(Date Posted:12/22/2006 16:41)
'Log's Life' follows Yule trailblazers
It's cool to watch the Yule Log.
When WPIX-TV first announced its plan to broadcast, from 9 p.m. to midnight on Christmas Eve 1966, a closeup of a fireplace in which a Yule log burned while Christmas carols played, one newspaper headline trumpeted it as "Three Crackling Hours of TV."
That was 40 years ago, and for most of the intervening years, Channel 11's "Yule Log" has been an area institution. In honor of its 40th anniversary, WPIX presents a new one-hour documentary tracing the origin of the holiday TV offering, as well as the reasons for its disappearance and recent reinstatement.
"The WPIX Yule Log: A Log's Life" premieres tonight at 7. It's repeated twice tomorrow (3 p.m. and 1:30 a.m.), and again on Christmas Day, right after the 9 a.m.-noon broadcast of the "Yule Log" itself.
Produced by Jim Watkins, Kaity Tong and Marvin Scott, and narrated in tag-team fashion by Julie O'Neil, Jeremy Copes and Carlos Austin, "A Log's Life" is as pleasantly warming as that TV hearth seems to be.
It's a humble, and even sweet special about an well-meaning and endearing tradition. It's also the story of some dreamers: One concocted the idea as a "Christmas card to viewers," the other was a fan of a briefly dormant Yule Log, whose Web site efforts led to its Christmastime revival.
Credit for TV's "Yule Log" belongs to WPIX executive Fred Thrower, who was inspired by a Coca-Cola ad featuring Santa warming himself by a cozy fireplace. His concept was to carve out several hours on Christmas Eve and present - without commercial interruption or sponsorship - a film loop of a holiday fire in closeup, for the benefit of New Yorkers without working fireplaces.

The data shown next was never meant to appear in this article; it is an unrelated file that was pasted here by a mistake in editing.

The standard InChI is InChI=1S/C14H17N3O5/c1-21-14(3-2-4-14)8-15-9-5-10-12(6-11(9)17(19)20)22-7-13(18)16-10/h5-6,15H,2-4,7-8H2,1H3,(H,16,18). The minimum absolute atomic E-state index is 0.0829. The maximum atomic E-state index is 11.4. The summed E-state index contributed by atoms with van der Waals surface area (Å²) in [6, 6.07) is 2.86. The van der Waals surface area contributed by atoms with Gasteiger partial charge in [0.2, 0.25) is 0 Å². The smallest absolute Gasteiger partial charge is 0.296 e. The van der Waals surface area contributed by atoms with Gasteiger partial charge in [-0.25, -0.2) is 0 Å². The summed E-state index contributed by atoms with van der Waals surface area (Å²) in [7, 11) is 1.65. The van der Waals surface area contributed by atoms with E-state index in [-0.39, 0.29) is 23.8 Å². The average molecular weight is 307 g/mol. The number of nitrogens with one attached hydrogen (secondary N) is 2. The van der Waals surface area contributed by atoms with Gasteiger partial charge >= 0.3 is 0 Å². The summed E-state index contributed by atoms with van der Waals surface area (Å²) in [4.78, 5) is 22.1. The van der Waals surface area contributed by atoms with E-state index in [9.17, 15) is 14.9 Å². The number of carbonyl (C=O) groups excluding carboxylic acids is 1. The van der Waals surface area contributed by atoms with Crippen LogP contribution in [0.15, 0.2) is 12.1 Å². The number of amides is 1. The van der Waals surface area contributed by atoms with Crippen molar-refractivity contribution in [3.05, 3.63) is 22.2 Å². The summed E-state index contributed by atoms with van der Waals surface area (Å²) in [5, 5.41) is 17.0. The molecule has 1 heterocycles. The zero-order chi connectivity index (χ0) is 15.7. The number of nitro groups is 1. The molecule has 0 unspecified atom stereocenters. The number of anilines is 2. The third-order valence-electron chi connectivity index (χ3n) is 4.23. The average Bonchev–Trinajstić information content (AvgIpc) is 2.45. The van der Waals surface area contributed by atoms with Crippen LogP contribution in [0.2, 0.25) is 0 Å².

His detailed memo, penned appropriately by visionary NBC pioneer Sylvester (Pat) Weaver (whose memos spawned "Today," "Tonight" and the idea of the TV special itself), warned against making the presentation too fancy.
"I think," he wrote, "if this idea is kept startlingly simple, that is its best chance of being effective."
And so it was: a 17-minute loop of 16mm color film, cycled for three hours while Christmas carols played and WPIX-FM provided a simulcast.
The documentary is big on little details. The original fireplace was one of a dozen at Gracie Mansion, but when the station set out to replace the aging film with new footage, the mayor's office refused to allow access. (Last time out, popping embers had burned holes in a $4,000 rug.)
The new loop, filmed on 35mm in 1970, was 6-1/2 minutes long. It provided the video for the "Yule Log" special shown on Christmas Eve or Christmas Day until it was pulled in 1989.
That would be the end of the story, if not for Joe Malzone, creator of theyulelog.com, which got enough hits to revive interest in the holiday tradition.
In 1999, Ch. 11 put the "Yule Log" on its Web site - and on Christmas morning in 2001, after 9/11, "Yule Log" returned to TV. Thanks to Malzone and record collector Lawrence (Chip) Arcuri, it now plays with the original 1966 playlist intact.